On Tuesday, FBI Director James Comey held an astonishing press conference in which he delivered a scathing rundown on Clinton’s wrongdoings in handling classified information and national security during her tenure as Secretary of State.

    The FBI showed clearly that Clinton violated classified procedures and carelessly, recklessly endangered national security—and did so repeatedly, over 100 times.

    The FBI then announced she would face no charges. This is an outrage, and the rule of law has been shattered.

    Any career civil servant or military offer who had been so “careless” with national security and classified information would have had his or her security clearance stripped at a minimum, possibly been fired, and certainly have been open to criminal charges.

    In fact, when one ambassador chose to use his own email server to send his traffic, in violation of a multitude of laws and procedures, the State Department cited it as one of the main reasons for his ouster. The Secretary of State at that time? Hillary Clinton.

    The Justice Department prosecuted NSA whistleblower Thomas Drake with charges that could have led to 35 years in prison.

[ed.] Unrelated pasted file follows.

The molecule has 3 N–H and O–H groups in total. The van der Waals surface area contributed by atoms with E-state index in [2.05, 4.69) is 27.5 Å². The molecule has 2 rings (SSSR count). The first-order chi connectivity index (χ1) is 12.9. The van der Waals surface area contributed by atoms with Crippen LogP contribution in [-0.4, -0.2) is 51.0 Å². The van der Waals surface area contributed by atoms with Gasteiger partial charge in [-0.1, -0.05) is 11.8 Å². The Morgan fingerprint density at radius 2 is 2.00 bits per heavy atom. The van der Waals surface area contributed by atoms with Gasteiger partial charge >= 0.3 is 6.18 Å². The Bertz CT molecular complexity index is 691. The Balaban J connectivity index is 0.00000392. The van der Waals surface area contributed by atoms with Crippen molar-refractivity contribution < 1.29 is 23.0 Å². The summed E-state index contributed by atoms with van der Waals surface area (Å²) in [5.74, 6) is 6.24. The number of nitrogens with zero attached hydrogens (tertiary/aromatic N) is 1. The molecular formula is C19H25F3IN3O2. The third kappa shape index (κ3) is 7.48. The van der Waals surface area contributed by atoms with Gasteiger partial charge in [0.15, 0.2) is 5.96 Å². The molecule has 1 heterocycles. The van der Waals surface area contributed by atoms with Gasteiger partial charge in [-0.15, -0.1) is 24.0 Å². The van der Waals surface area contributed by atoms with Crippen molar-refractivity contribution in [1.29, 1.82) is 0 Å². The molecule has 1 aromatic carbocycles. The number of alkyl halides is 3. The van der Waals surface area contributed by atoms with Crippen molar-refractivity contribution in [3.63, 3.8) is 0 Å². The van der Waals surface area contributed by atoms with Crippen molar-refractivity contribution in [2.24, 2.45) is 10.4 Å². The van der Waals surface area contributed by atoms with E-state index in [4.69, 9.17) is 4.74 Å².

General David Petraeus was charged and pled guilty to similar classified breaches; he faced two years probation and a $100,000 fine.

    There are plainly written laws about this—Title 18 USC Sections 793 and 798, among others. The FBI director singlehandedly changed the meaning of the law Tuesday when he decided that if the intent to harm was not present, then there is no violation. That’s clearly wrong both by plain reading of the law and by practice of previous prosecutions. Gross negligence is the standard, not intentional harm. The top law enforcement officers in our country should know this.

    But the rules and laws are apparently for the other people, not for Clinton. It’s disgusting, and it should preclude Clinton from ever holding high office again.

    How can we trust someone to be Commandeer in Chief who would not even qualify for a security clearance if her name weren’t Clinton?

    Source: Sen Rand Paul: Hillary Clinton Should Not Be Above the Law | TIME